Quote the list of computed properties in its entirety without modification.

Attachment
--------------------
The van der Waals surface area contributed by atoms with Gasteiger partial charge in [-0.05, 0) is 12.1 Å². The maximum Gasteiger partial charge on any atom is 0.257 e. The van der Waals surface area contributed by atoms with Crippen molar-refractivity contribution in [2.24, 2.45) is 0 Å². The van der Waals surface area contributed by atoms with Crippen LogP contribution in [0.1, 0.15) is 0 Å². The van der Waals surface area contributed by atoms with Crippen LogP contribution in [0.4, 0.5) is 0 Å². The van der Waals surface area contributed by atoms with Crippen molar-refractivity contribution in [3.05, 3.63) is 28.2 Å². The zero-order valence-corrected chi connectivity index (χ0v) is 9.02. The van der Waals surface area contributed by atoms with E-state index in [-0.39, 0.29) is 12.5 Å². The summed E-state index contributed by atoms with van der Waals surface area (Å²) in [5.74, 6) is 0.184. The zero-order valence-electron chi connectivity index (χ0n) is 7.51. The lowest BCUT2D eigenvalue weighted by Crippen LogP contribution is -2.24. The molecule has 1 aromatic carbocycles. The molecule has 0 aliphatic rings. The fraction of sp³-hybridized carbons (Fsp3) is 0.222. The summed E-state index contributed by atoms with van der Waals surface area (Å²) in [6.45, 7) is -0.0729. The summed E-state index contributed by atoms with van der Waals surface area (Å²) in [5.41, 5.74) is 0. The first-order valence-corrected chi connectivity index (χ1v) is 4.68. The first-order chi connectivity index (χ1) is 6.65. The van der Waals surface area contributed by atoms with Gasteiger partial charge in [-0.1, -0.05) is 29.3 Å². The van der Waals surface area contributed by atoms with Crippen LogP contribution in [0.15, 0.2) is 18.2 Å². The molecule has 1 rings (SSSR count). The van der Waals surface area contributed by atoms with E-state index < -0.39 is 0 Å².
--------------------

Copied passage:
The van der Waals surface area contributed by atoms with Gasteiger partial charge in [-0.05, 0) is 12.1 Å². The maximum Gasteiger partial charge on any atom is 0.257 e. The van der Waals surface area contributed by atoms with Crippen molar-refractivity contribution in [2.24, 2.45) is 0 Å². The van der Waals surface area contributed by atoms with Crippen LogP contribution in [0.1, 0.15) is 0 Å². The van der Waals surface area contributed by atoms with Crippen LogP contribution in [0.4, 0.5) is 0 Å². The van der Waals surface area contributed by atoms with Crippen molar-refractivity contribution in [3.05, 3.63) is 28.2 Å². The zero-order valence-corrected chi connectivity index (χ0v) is 9.02. The van der Waals surface area contributed by atoms with E-state index in [-0.39, 0.29) is 12.5 Å². The summed E-state index contributed by atoms with van der Waals surface area (Å²) in [5.74, 6) is 0.184. The zero-order valence-electron chi connectivity index (χ0n) is 7.51. The lowest BCUT2D eigenvalue weighted by Crippen LogP contribution is -2.24. The molecule has 1 aromatic carbocycles. The molecule has 0 aliphatic rings. The fraction of sp³-hybridized carbons (Fsp3) is 0.222. The summed E-state index contributed by atoms with van der Waals surface area (Å²) in [6.45, 7) is -0.0729. The summed E-state index contributed by atoms with van der Waals surface area (Å²) in [5.41, 5.74) is 0. The first-order valence-corrected chi connectivity index (χ1v) is 4.68. The first-order chi connectivity index (χ1) is 6.65. The van der Waals surface area contributed by atoms with Gasteiger partial charge in [-0.1, -0.05) is 29.3 Å². The van der Waals surface area contributed by atoms with Crippen LogP contribution in [0.15, 0.2) is 18.2 Å². The molecule has 1 rings (SSSR count). The van der Waals surface area contributed by atoms with E-state index < -0.39 is 0 Å².